UK Met Office: Global warming plus El Ni±o means it’s “more likely than not that 2010 will be the warmest year in the instrumental record.”
"UK Met Office: Global warming plus El Ni±o means it’s “more likely than not that 2010 will be the warmest year in the instrumental record.”"
Barring a major volcano, of course
The UK’s Met Office (originally the Meteorological Office), which is part of its Ministry of Defence, predicted yesterday on its website:
A combination of man-made global warming and a moderate warming of the tropical Pacific Ocean, a phenomenon known as El Ni±o, means it is very likely that 2010 will be a warmer year globally than 2009.
Recently released figures confirm that 2009 is expected to be the fifth-warmest year in the instrumental record that dates back to 1850.
The latest forecast from our climate scientists, shows the global temperature is forecast to be almost 0.6 °C above the 1961-90 long-term average. This means that it is more likely than not that 2010 will be the warmest year in the instrumental record, beating the previous record year which was 1998.
A record warm year in 2010 is not a certainty, especially if the current El Ni±o was to unexpectedly decline rapidly near the start of 2010, or if there was a large volcanic eruption. We will review the forecast during 2010 as observation data become available.
NASA made a preliminary prediction along these lines back in January, and recently NASA scientists have reiterated it; moreover, it seems unlikely that El Ni±o will soon decline rapidly.
What’s news here is that the prediction was made by the Met Office, which uses the Hadley/CRU dataset — a dataset that excludes the Arctic, “just where recent warming has been greatest” (see “Why are Hadley and CRU withholding vital climate data from the public?“).
If this record is set, it’ll be in spite of the fact that we’re at “the deepest solar minimum in nearly a century.” Such is the march of anthropogenic global warming.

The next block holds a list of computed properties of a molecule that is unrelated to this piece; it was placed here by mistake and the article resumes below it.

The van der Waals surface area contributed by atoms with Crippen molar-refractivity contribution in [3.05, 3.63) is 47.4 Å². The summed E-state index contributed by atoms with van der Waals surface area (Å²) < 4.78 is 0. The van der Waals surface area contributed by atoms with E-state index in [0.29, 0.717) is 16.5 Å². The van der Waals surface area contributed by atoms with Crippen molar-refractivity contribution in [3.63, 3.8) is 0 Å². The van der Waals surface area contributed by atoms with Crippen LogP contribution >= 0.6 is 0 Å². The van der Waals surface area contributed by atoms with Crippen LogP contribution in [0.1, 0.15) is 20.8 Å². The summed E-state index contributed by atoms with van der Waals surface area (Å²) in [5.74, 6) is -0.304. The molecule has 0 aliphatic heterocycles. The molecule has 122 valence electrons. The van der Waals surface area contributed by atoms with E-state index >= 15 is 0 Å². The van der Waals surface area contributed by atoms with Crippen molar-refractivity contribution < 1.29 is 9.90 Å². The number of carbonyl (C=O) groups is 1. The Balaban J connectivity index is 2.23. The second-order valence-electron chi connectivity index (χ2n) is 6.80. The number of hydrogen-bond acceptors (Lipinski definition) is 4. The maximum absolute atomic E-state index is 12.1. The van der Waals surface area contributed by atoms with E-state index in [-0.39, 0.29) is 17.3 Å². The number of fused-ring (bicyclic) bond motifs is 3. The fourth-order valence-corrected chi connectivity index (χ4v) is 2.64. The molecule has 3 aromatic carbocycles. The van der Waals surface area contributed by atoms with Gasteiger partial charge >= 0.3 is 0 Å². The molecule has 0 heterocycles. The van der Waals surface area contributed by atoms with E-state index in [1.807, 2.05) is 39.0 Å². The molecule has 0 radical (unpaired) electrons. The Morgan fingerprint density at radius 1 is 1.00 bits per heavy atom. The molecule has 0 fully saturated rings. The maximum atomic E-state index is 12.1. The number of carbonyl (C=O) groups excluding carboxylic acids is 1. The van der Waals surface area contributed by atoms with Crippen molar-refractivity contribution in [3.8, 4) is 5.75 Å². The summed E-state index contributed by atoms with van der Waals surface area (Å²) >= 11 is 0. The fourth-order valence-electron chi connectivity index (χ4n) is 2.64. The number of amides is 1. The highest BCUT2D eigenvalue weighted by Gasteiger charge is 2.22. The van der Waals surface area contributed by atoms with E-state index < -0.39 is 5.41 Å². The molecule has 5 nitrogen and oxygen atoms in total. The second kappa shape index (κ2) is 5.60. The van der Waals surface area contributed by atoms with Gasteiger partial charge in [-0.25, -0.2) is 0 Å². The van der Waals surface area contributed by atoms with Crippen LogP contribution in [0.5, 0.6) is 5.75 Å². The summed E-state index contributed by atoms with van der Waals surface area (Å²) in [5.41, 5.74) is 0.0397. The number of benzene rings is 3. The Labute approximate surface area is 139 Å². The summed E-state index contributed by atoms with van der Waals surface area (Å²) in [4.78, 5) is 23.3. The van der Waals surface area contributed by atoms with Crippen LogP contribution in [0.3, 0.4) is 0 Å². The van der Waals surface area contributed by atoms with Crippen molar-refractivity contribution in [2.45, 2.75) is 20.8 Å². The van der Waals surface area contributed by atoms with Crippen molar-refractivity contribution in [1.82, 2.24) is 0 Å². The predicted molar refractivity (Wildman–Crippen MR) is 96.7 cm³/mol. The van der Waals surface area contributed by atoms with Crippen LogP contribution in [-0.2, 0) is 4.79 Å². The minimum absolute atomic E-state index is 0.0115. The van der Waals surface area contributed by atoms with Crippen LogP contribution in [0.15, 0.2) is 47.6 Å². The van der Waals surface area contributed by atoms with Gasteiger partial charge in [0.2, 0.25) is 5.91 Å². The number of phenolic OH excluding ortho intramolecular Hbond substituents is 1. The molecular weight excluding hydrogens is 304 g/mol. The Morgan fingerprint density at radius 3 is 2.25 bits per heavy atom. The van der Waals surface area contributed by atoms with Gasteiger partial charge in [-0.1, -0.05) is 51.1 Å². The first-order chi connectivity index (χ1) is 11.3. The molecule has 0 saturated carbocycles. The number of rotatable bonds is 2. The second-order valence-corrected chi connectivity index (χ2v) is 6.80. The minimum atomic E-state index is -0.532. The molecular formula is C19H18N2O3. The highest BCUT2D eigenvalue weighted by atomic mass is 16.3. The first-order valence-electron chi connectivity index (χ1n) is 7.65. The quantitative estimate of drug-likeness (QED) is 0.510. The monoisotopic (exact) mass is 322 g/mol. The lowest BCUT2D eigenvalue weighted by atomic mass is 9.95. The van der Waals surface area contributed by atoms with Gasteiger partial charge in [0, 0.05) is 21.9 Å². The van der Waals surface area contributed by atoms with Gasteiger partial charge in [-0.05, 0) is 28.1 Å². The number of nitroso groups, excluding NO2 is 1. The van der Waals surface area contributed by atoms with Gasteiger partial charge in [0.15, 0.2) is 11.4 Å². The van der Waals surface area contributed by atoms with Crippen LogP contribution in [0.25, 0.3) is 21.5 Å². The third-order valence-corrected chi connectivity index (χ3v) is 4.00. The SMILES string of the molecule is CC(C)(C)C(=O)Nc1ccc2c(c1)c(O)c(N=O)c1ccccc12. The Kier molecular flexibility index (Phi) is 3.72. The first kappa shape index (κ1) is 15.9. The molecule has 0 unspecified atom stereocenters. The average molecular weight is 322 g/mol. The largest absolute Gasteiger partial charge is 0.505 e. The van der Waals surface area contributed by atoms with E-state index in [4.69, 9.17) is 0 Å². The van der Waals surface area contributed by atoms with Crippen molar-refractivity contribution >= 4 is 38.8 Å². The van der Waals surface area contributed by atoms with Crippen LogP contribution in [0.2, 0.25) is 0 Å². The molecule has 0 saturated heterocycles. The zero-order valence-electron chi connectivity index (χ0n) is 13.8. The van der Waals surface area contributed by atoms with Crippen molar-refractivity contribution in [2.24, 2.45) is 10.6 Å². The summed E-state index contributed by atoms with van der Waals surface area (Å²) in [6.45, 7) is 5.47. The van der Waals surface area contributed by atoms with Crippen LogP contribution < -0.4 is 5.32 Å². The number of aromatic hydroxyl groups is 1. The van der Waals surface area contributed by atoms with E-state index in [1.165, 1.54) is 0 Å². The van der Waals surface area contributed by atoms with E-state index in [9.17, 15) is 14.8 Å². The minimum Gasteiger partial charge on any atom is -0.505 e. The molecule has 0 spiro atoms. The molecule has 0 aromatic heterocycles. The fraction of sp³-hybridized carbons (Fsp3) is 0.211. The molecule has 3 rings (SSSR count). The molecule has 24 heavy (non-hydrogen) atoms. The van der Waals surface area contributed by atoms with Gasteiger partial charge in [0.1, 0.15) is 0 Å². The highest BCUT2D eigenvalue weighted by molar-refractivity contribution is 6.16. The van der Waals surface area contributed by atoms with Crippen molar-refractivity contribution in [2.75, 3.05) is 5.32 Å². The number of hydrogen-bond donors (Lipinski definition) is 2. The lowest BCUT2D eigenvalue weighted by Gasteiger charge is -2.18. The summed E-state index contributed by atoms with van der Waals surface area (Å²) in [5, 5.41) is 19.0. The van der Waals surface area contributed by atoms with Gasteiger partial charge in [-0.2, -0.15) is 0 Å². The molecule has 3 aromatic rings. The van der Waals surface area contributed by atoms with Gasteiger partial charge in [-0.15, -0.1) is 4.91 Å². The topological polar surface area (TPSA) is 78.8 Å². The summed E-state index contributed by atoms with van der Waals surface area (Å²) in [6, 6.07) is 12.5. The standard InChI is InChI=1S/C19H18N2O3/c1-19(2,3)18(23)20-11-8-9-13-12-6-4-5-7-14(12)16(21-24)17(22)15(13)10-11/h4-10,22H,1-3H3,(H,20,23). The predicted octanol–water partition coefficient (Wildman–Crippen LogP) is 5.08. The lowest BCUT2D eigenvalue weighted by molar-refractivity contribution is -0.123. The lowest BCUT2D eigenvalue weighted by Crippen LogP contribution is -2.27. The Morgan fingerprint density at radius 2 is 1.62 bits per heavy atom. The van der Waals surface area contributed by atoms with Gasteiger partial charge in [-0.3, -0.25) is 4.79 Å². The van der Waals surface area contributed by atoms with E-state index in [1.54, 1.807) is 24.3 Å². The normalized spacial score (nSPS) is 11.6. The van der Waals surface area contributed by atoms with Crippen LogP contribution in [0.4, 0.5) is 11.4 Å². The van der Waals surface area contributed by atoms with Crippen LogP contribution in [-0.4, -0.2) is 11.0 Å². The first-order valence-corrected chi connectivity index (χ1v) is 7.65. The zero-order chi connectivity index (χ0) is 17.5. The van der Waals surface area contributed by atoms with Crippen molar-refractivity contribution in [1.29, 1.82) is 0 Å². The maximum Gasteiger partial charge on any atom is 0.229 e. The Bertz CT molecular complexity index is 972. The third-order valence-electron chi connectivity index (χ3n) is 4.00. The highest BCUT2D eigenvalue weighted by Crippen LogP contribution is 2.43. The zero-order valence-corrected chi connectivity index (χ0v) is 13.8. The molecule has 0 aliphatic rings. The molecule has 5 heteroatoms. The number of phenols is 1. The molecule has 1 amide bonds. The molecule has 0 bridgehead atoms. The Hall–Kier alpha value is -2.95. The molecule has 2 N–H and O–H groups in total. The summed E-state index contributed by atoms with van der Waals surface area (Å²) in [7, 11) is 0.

The Met Office reaffirms its 2007 prediction from the journal Science that it’s going to get much warmer over the next few years (see “Climate Forecast: Hot “” and then Very Hot“)”:
Looking further ahead, our experimental decadal forecast confirms previous indications that about half the years 2010-2019 will be warmer than the warmest year observed so far “” 1998.
Interestingly, that study also had predicted slower warming in this decade: “Our system predicts that internal variability will partially offset the anthropogenic global warming signal for the next few years.”
The Met Office provides some further background on its prediction today:
- The 1961-90 global average mean temperature is 14.0 °C.
- Global temperature for 2010 is expected to be 14.58 °C, the warmest on record.
- The warmest year on record is 1998, which reached 14.52 °C, was a year dominated by an extreme El Ni±o
- Over the ten years, 2000-2009, since the Met Office has issued forecasts of annual global temperature, the mean value of the forecast error is 0.06 °C.
- Interannual variations of global surface temperature are strongly affected by the warming influences of El Ni±o and the cooling influences of La Ni±a in the Pacific Ocean. 2009, with a provisionally observed temperature of 14.44 °C, can be compared with the identical forecast value of 14.44 °C.
The Met Office, in collaboration with the University of East Anglia, maintains a global temperature record which is used in the reports of the Intergovernmental Panel on Climate Change.
Each December or January the Met Office, in conjunction with the University of East Anglia, issues a forecast of the global surface temperature for the coming year. The forecast takes into account known contributing factors, such as El Ni±o and La Ni±a, increasing greenhouse gas concentrations, the cooling influences of industrial aerosol particles, solar effects, volcanic cooling effects if known, and natural variations of the oceans.
Looks like it may be a close thing for 2010 setting the Met Office record, but again that is mostly the result of ignoring the rapid warming in the Arctic over the past decade.
For NASA, 2005 was the warmest year and 2007 second, though 2009 could edge out 2007, as will soon find out (see “Must-see NASA figures compare 2009 to the two hottest years on record: 2005 and 2007“). The likelihood of 2010 being the warmest year for NASA would seem to be much higher.
Next year should be very interesting.